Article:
Empowering Women in Cameroon

Forefront Magazine, Spring 2017
Fonya Atabong teaching in a classroom full of students

Fonya Atabong Reflects on Her Journey

By Michelle Simakis

Her plans to return to Cameroon as a Fulbright Scholar brought back a lot of memories for Fonya Atabong, DNP, RN (NUR ’12).

Atabong, an assistant professor of medical surgical/pediatric nursing at Northern Virginia Community College, grew up in Cameroon and looked forward to reuniting with family there. But the reunion was also painful. She had lost family members, including her father, due to inadequate care for preventable illnesses.

“Family is priority number one for my life,” says Atabong, whose 12-month placement included her husband and two children, ages six and nine. “My father’s passing is the reason I applied to be a Fulbright. He has helped me to pursue what I’m doing with my professional life — giving back and trying to make things better for others.”

The lack of proper health care starts from birth in Cameroon. Child mortality and death from childbirth are high. According to UNICEF, Cameroon has one of the highest child mortality rates, at 148 per 1,000, and the organization calls maternal mortality “alarmingly high” at 670 per 100,000 births. In the United States, the numbers are seven and 28, respectively.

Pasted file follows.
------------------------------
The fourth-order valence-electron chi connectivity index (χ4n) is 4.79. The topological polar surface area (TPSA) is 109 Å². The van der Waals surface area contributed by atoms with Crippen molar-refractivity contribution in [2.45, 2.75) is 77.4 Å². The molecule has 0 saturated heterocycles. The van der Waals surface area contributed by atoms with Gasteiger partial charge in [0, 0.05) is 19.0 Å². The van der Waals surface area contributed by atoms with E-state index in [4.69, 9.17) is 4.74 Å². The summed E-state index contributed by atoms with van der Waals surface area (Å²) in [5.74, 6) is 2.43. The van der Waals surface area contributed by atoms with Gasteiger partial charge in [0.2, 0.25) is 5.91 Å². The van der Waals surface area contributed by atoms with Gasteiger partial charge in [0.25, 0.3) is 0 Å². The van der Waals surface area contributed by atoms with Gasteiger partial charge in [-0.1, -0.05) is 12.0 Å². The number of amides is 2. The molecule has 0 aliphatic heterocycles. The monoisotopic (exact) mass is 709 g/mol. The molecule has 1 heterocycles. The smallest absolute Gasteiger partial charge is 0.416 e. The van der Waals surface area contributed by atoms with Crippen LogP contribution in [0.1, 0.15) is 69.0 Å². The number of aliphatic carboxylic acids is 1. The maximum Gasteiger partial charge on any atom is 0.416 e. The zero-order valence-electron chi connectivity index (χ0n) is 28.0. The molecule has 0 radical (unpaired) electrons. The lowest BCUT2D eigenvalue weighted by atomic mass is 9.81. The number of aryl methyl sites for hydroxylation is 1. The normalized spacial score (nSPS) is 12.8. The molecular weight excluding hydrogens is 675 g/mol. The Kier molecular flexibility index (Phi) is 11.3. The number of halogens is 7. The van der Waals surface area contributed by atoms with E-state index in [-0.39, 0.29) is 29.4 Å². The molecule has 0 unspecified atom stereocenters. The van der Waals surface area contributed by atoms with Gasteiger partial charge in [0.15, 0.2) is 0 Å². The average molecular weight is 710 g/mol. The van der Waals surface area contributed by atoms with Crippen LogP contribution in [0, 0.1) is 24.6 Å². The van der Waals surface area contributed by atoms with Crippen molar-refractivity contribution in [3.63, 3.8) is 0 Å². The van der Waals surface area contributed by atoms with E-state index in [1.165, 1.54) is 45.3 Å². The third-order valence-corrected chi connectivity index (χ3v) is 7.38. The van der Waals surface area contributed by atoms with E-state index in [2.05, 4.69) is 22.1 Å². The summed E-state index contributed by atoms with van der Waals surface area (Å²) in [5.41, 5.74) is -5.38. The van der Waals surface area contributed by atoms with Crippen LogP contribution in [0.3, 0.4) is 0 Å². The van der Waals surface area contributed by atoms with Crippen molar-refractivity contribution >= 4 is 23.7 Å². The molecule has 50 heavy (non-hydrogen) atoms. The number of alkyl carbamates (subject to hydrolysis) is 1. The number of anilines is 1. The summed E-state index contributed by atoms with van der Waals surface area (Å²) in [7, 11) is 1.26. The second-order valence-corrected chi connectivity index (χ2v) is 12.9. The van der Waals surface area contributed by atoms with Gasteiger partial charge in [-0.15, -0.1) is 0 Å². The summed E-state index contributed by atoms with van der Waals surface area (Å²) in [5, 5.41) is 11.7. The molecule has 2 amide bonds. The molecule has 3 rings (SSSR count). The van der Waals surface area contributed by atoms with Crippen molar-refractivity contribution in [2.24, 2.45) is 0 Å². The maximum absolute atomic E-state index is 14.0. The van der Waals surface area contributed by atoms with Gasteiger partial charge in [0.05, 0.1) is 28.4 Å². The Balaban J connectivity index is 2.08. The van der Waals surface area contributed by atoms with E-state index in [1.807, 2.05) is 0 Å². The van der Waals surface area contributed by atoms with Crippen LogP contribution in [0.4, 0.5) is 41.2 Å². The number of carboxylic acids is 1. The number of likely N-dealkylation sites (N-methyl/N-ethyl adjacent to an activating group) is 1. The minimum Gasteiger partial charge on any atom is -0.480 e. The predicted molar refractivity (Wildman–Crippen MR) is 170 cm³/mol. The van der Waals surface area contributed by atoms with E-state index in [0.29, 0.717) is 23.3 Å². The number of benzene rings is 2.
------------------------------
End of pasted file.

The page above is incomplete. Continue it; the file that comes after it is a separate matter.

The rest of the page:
Atabong’s mission was to help reverse the mortality rates through empowerment and education of both caregivers and patients.

The Ministry of Public Health in Cameroon had established midwifery practices in 10 regions to improve care of women and children. But, the midwives lacked formal education and the death rates didn’t budge. Atabong worked with the ministries of public health and education as well as the University of Buea on a partnership that included the creation of an accelerated bachelor’s degree for midwifery.

Due to the severity of the mortality rates, she reduced the program from four years to three while maintaining its academic rigor. Her goal was to teach midwives not only how to handle crises, but how to monitor their patients and recognize complications earlier.

“We wanted to educate and nurture midwives with the right tools to enable them to advocate, and intervene in a timely manner, as well as empower and educate their patients across their lifespans,” she says.

Atabong says her education at Frances Payne Bolton School of Nursing helped her prepare for the leadership role in Cameroon. She wanted to stay longer, but she’s confident knowing she left the right tools – including 100 textbooks she personally donated – for current and future students.

“Education is very, very powerful,” Atabong says. “If you are well educated, you can make better choices for yourself, for your life. Once you are able to do that, you will be able to help those in need.”